As the government moves into the fourth week of an unprecedented shutdown, it is looking like it might go on until congress and the president are able to come to an agreement on the federal budget.

Meanwhile, since the shutdown began on December 22, federal employees that have been furloughed or working without pay are challenged to make ends meet.

In Colorado, about 15,000 federal employees are affected by the shutdown, and, according to the Colorado Department of Labor and Employment, over 2,000 unemployment claims had been submitted by Tuesday, January 15. Forty percent of the claims were filed by Department of the Interior employees.

In Grand County, Bureau of Land Management, National Park and USDA Forest Service employees make up the majority of the employees affected by the shutdown.

The shutdown will likely impact the lives and livelihood of most federal employees, given that an estimated 78% (4 out of 5) of US workers live paycheck to paycheck. While the president has signed a bill giving workers back pay once the shutdown ends, an employee who receives any financial assistance, such as unemployment, during the shutdown, must pay back the funds when the shutdown ends. This puts workers in a difficult spot. They are now faced with deciding whether to ask for assistance and go through the hassle of returning funds, as necessary, or, tighten the purse strings, attempt to negotiate with lenders and landlords or take out a loan.

These are our neighbors and our friends and, in Grand County, support for these employees continues to grow.

Businesses, including the Grand Park Community Rec Center and DirectTV are offering federal employees flexibility in payment options.  

Snow Mountain Ranch is offering a free day pass and meal to Grand County federal workers.

Showboat’s Drive By Pie in Granby has extended the offer of dinner and pie to any furloughed government employee for as long as the shutdown goes on. “I’ve decided to be the change”, said owner, Sherry Kent, adding, “I encourage everyone to do the same” .

Jim Magill and Gary Piper refreshed the reminder that the dinners at the Cranmer Chapel in downtown Winter Park every other Friday are open to all, including federal employees.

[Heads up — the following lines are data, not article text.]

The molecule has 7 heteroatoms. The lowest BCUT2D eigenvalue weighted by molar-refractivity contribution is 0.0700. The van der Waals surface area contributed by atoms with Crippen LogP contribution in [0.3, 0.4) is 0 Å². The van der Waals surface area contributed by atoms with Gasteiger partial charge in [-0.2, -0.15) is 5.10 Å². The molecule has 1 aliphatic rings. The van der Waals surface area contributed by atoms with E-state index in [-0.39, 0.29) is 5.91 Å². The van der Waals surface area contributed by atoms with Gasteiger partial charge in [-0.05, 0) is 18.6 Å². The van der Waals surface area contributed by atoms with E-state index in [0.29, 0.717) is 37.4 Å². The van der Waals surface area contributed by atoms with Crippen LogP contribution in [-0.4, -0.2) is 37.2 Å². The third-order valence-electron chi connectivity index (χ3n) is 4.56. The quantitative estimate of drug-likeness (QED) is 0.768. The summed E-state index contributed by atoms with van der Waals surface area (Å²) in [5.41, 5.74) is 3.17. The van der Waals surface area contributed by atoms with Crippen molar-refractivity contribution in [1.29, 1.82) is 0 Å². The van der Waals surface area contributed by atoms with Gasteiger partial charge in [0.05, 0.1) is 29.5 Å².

While we wait anxiously for the shutdown to end, it is good to know we live in a community that takes care of its residents.

Rocky Mountain National Park resumes basic services

On January 12th, a limited number of park staff began plowing US 34 past the Fall River entrance and at US 36 past the Beaver Meadows Visitor Center so that it can, once again, be accessible to visitors. Custodians cleaned bathrooms and emptied trash and some basic services such as entrance stations and several loops of the Moraine Park Campground were also reopened. The entrance stations are open to provide visitors with safety and basic information, but they are not collecting entrance fees.

The basic services are being funded by revenue generated by recreation fees. By using the Federal Land and Recreation fees, the park is able to restore accessibility to park visitors.

Outdoor areas of the park remain accessible. Most facilities, including Beaver Meadows Visitor Center on the east side and Kawuneeche Visitor Center on the west side will remain closed.  “We greatly appreciate Rocky Mountain Conservancy’s efforts to staff the Fall River Visitor Center during the lapse in appropriations,” said park superintendent Darla Sidles. Fall River Visitor Center is located outside of the park near the Fall River Entrance.

While basic visitor services have been restored, other services will be limited or unavailable during the lapse in appropriations, including visitor centers, ranger talks and programs.  Visitors are reminded that all rules and regulations still apply and to visit the park website at while planning their visit to get the latest information on accessibility and available services.

For updates on the shutdown, visit